Last week, a few fortunate travelers experienced the luckiest Friday the 13th ever.
On Thursday, a computer glitch caused an unknown number of fares on the United Airlines website to sell for as little as $0. It seems that some tickets cost for $5 or $10, while other flights were available completely on the house.
The best part? United is honoring the freebie fares. On Friday, the airline announced that it would uphold the advertized amount of the mistakenly priced tickets, "based on these specific circumstances."
A spokesperson for United told the Associated Press that "the error was not a website malfunction but an error in filing the fares." United eventually shut down its website before fixing the problem and allowing bookings to resume on Thursday. The airline wouldn't say how many customers snagged the amazing "discount."
This kind of thing happens every now and again. But when airlines offer accidental deals to customers, they don't always honor them. In 2012, United sold MileagePlus award tickets to Hong Kong for just four miles each; this was a technical error, of course. But United rescinded the offer, and got in touch with those who had booked the four-mile fares to have them either cancel their purchase or re-book at a much higher price.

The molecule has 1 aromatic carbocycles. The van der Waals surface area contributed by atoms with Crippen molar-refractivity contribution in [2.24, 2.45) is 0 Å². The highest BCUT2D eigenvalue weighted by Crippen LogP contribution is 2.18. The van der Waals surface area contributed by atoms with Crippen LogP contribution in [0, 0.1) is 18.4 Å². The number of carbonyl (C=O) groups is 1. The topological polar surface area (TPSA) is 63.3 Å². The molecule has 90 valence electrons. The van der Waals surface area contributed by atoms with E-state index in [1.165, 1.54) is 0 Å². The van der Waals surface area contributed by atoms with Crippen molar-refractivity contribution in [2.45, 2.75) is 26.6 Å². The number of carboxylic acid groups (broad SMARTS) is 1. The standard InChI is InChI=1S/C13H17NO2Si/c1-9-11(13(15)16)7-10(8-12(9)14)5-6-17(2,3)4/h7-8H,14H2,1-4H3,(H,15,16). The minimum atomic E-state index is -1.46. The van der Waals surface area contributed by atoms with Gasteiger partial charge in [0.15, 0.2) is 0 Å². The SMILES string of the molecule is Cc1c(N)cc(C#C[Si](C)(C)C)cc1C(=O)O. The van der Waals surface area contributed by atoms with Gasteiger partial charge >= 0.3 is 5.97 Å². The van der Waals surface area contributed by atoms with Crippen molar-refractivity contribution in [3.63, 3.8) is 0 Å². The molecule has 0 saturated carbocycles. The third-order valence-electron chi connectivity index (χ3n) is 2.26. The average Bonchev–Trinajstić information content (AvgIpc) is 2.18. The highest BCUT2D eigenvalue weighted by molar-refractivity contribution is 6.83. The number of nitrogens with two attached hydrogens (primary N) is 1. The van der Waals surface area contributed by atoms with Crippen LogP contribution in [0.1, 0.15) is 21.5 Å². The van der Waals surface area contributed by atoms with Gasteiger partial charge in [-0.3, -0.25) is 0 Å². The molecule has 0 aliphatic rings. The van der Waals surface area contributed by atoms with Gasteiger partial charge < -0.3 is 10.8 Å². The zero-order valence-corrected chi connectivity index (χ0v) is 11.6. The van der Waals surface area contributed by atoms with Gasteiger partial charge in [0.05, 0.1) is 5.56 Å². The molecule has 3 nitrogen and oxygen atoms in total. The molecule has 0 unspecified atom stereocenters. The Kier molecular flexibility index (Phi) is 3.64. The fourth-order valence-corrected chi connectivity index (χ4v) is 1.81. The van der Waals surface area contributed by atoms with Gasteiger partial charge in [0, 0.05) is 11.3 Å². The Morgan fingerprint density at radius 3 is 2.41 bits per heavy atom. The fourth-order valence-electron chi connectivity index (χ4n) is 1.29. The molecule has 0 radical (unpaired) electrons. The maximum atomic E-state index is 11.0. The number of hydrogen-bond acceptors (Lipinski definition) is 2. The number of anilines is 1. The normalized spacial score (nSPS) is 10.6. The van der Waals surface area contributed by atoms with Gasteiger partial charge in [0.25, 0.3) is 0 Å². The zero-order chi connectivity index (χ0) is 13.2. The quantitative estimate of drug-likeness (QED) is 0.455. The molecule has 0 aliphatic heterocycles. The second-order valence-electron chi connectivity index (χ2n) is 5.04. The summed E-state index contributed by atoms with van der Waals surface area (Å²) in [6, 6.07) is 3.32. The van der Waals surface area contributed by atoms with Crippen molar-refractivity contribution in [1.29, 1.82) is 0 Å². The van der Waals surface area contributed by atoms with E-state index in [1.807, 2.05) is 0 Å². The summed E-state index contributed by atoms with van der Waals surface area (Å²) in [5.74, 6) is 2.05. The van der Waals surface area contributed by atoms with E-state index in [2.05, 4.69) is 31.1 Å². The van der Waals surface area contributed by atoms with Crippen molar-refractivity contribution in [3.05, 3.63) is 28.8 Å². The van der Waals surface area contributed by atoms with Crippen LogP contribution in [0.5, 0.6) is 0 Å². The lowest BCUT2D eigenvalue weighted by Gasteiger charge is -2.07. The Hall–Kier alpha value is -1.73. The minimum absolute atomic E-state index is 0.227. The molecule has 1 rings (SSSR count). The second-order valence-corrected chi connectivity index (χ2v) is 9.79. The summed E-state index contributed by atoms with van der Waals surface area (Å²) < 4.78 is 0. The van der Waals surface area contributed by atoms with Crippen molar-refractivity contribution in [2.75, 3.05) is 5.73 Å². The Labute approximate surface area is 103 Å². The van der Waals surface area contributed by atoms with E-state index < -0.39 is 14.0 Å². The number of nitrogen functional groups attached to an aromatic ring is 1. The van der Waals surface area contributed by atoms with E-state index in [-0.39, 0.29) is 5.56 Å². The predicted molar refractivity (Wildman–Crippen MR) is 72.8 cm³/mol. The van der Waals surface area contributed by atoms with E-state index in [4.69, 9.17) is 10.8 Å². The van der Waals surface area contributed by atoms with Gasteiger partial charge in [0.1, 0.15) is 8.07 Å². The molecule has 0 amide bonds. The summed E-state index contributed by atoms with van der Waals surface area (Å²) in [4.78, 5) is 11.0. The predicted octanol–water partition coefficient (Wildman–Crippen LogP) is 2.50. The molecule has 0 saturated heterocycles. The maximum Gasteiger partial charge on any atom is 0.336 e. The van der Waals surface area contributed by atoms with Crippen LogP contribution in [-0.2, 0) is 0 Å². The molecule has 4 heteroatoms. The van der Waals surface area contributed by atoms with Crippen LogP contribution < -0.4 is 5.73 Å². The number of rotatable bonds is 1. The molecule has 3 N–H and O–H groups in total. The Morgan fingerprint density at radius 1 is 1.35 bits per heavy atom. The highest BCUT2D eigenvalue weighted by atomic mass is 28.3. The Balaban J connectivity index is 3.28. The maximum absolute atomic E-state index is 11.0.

The lesson here is that if you see a mistake fare advertised on an airline website, you should book it. There's a chance the airline will honor the price. And if you think it feels unethical to take advantage of an obvious computer snafu, remember: When a customer books a ticket under the wrong name or for the wrong date, airlines almost always charge fees to correct the error. Isn't it only fair to return the favor?
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